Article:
Russia shares G8 partners' values - Putin aide
BRUSSELS, April 27 (Reuters) - Russia aims to convince its partners in the Group of Eight (G8) industrialised nations that it shares their values at a meeting in St. Petersburg in July, a top aide to President Vladimir Putin said on Thursday.
But Igor Shuvalov, Russia's main organiser for the G8 summit, added that the former Soviet giant had a "right to speak and to be heard" on issues where it had different views, including the war in Iraq. Critics say Russia's shaky economy and concerns about democracy set it apart from other G8 members.
"We expect that when all the leaders leave the summit, it will be obvious for all that Russia shares the same values as our G8 partners," Shuvalov said.
"We are all in the same family," he told reporters in Brussels at the headquarters of the European Commission during a tour of Europe that has included stops in London and Paris.
Shuvalov's tour comes as Russia and the European Union squabble over Moscow's gas exports to the 25-nation bloc and Russia's desire to expand into markets outside of Europe.
Shuvalov said the size of a country's economy was less important than its ability to influence "global processes" like energy security, a key issue on the July meeting's agenda.
"Can you imagine speaking seriously about energy security without Russia?" he said. Russia is the world's largest producer of natural gas and second largest producer of oil.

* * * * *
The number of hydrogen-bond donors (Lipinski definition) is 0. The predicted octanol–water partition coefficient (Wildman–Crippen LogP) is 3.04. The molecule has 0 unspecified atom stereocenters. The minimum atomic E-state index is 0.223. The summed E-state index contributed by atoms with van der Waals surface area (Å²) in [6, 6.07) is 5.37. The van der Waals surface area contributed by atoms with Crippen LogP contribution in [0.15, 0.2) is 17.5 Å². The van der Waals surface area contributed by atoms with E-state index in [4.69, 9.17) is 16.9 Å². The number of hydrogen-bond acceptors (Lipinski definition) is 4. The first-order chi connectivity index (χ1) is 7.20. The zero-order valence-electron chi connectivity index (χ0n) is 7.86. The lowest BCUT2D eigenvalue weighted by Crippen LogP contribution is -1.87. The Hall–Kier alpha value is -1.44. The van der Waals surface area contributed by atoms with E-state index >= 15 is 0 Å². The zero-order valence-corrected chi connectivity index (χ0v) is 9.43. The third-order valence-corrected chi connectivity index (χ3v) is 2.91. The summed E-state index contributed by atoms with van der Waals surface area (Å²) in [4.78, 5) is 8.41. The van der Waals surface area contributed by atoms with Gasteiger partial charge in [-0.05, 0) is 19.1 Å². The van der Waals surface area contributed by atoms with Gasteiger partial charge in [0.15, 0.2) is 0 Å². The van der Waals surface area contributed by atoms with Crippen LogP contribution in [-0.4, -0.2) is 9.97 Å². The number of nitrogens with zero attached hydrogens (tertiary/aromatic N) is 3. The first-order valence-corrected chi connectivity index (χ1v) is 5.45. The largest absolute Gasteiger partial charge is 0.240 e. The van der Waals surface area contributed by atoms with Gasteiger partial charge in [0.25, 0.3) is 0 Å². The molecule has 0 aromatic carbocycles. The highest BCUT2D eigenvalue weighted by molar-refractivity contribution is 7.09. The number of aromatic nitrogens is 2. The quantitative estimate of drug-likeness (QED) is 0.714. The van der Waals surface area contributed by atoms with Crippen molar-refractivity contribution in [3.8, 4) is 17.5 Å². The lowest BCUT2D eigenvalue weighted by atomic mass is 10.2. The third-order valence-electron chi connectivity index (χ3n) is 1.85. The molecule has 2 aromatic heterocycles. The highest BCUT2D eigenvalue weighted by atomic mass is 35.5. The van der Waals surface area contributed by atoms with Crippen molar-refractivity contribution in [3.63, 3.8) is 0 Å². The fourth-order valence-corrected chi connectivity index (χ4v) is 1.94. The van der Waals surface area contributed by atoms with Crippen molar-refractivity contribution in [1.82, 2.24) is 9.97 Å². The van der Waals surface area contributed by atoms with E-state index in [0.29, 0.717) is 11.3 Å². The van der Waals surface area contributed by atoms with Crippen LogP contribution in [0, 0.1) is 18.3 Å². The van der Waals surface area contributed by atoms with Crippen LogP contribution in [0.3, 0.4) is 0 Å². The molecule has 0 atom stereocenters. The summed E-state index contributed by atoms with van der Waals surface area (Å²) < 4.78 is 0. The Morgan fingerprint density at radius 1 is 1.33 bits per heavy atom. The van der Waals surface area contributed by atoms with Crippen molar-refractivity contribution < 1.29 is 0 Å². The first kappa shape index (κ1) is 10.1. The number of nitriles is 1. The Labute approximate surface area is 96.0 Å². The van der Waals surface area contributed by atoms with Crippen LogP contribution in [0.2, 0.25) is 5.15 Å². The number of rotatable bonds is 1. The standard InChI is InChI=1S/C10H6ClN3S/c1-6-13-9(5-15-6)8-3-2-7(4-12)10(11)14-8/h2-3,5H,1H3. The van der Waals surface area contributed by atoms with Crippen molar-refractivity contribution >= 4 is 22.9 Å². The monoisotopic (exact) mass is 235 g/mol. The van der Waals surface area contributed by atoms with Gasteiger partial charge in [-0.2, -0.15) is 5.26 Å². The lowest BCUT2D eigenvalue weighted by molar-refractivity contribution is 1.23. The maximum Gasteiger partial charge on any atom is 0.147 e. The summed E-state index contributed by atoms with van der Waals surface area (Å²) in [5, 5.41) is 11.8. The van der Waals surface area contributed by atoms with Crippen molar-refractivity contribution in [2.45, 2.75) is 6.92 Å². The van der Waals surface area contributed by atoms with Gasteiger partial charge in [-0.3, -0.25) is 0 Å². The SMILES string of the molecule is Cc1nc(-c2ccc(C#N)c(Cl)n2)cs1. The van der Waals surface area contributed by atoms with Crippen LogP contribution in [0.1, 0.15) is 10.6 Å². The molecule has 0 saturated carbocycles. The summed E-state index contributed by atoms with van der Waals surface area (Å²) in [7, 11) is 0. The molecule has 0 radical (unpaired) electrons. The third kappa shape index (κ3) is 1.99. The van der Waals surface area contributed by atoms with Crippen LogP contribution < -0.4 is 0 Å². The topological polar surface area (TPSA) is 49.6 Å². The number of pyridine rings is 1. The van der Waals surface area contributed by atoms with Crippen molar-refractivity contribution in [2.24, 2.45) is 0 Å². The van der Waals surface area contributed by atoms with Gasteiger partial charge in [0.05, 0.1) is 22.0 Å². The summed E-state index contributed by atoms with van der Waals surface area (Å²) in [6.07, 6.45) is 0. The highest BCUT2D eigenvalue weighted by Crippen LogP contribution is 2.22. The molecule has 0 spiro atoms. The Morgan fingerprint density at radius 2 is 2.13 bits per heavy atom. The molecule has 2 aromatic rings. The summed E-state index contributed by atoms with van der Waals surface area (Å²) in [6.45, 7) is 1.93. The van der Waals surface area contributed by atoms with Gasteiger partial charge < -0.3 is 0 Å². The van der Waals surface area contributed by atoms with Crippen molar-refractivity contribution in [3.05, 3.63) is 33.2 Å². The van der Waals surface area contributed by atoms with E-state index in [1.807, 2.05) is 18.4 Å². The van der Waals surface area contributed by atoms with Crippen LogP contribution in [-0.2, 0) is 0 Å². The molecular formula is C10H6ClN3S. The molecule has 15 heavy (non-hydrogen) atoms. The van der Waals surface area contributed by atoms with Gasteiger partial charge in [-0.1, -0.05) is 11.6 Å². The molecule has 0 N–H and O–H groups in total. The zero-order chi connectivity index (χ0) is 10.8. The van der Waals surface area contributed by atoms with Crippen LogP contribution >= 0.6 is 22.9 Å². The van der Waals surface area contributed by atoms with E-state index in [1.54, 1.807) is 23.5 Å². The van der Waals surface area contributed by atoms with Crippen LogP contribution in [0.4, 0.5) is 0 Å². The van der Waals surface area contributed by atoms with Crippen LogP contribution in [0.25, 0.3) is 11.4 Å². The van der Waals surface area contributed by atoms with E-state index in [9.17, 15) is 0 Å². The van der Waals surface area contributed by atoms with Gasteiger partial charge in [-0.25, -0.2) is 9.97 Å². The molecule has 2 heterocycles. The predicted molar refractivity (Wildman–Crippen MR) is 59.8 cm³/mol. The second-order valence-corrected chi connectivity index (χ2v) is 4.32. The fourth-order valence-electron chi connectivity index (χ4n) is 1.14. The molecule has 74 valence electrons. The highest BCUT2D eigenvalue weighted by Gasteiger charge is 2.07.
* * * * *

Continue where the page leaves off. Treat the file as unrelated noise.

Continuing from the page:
Other G8 members are the United States, Japan, Germany, France, Britain, Italy and Canada. The St. Petersburg meeting on July 15-17 will also discuss the fight against infectious diseases, Shuvalov said.
Moscow drew international criticism earlier this year when it briefly turned off its gas taps to Ukraine in a pricing dispute that disrupted supply to Europe.
U.S. Secretary of State Condoleezza Rice said the dispute would "draw comment about the distance between Russia's behaviour on something like this and what would be expected by a leader of the G8."
Shuvalov said Russia's only error had been communicational.
"It was our fault that we didn't explain it properly," he said. "Russians were silent for a month."
On the key European demand that its companies gain more access to Russian pipelines and other infrastructure, Shuvalov said Russia was looking for the same for its companies.
"We welcome companies who are investing in Russia," he said. "Reciprocity is the key issue."